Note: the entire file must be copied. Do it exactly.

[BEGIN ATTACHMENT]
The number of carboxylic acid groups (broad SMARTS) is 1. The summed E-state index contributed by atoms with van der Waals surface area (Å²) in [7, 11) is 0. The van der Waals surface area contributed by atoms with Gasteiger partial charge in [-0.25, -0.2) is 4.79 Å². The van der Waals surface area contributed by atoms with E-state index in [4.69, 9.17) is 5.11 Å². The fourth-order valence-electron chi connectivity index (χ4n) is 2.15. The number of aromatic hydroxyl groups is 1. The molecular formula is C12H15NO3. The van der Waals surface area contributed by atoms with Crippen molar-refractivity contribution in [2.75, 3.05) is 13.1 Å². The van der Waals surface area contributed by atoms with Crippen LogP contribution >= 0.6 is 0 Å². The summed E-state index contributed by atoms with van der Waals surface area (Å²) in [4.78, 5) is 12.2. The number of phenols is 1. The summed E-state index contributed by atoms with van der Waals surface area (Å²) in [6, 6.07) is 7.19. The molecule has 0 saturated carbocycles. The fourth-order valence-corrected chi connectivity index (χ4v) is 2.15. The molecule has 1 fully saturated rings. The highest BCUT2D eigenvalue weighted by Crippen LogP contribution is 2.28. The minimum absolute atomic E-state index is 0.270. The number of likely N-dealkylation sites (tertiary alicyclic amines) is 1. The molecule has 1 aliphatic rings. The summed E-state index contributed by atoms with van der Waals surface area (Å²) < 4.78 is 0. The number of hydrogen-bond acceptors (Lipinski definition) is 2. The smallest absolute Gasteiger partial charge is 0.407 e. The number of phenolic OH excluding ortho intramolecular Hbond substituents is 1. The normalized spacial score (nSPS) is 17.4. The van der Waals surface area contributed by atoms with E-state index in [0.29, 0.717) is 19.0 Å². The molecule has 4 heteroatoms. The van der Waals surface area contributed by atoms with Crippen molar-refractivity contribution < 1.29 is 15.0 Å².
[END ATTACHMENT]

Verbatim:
The number of carboxylic acid groups (broad SMARTS) is 1. The summed E-state index contributed by atoms with van der Waals surface area (Å²) in [7, 11) is 0. The van der Waals surface area contributed by atoms with Gasteiger partial charge in [-0.25, -0.2) is 4.79 Å². The van der Waals surface area contributed by atoms with E-state index in [4.69, 9.17) is 5.11 Å². The fourth-order valence-electron chi connectivity index (χ4n) is 2.15. The number of aromatic hydroxyl groups is 1. The molecular formula is C12H15NO3. The van der Waals surface area contributed by atoms with Crippen molar-refractivity contribution in [2.75, 3.05) is 13.1 Å². The van der Waals surface area contributed by atoms with Crippen LogP contribution >= 0.6 is 0 Å². The summed E-state index contributed by atoms with van der Waals surface area (Å²) in [4.78, 5) is 12.2. The number of phenols is 1. The summed E-state index contributed by atoms with van der Waals surface area (Å²) in [6, 6.07) is 7.19. The molecule has 0 saturated carbocycles. The fourth-order valence-corrected chi connectivity index (χ4v) is 2.15. The molecule has 1 fully saturated rings. The highest BCUT2D eigenvalue weighted by Crippen LogP contribution is 2.28. The minimum absolute atomic E-state index is 0.270. The number of likely N-dealkylation sites (tertiary alicyclic amines) is 1. The molecule has 1 aliphatic rings. The summed E-state index contributed by atoms with van der Waals surface area (Å²) < 4.78 is 0. The number of hydrogen-bond acceptors (Lipinski definition) is 2. The smallest absolute Gasteiger partial charge is 0.407 e. The number of phenolic OH excluding ortho intramolecular Hbond substituents is 1. The normalized spacial score (nSPS) is 17.4. The van der Waals surface area contributed by atoms with E-state index in [0.29, 0.717) is 19.0 Å². The molecule has 4 heteroatoms. The van der Waals surface area contributed by atoms with Crippen molar-refractivity contribution < 1.29 is 15.0 Å².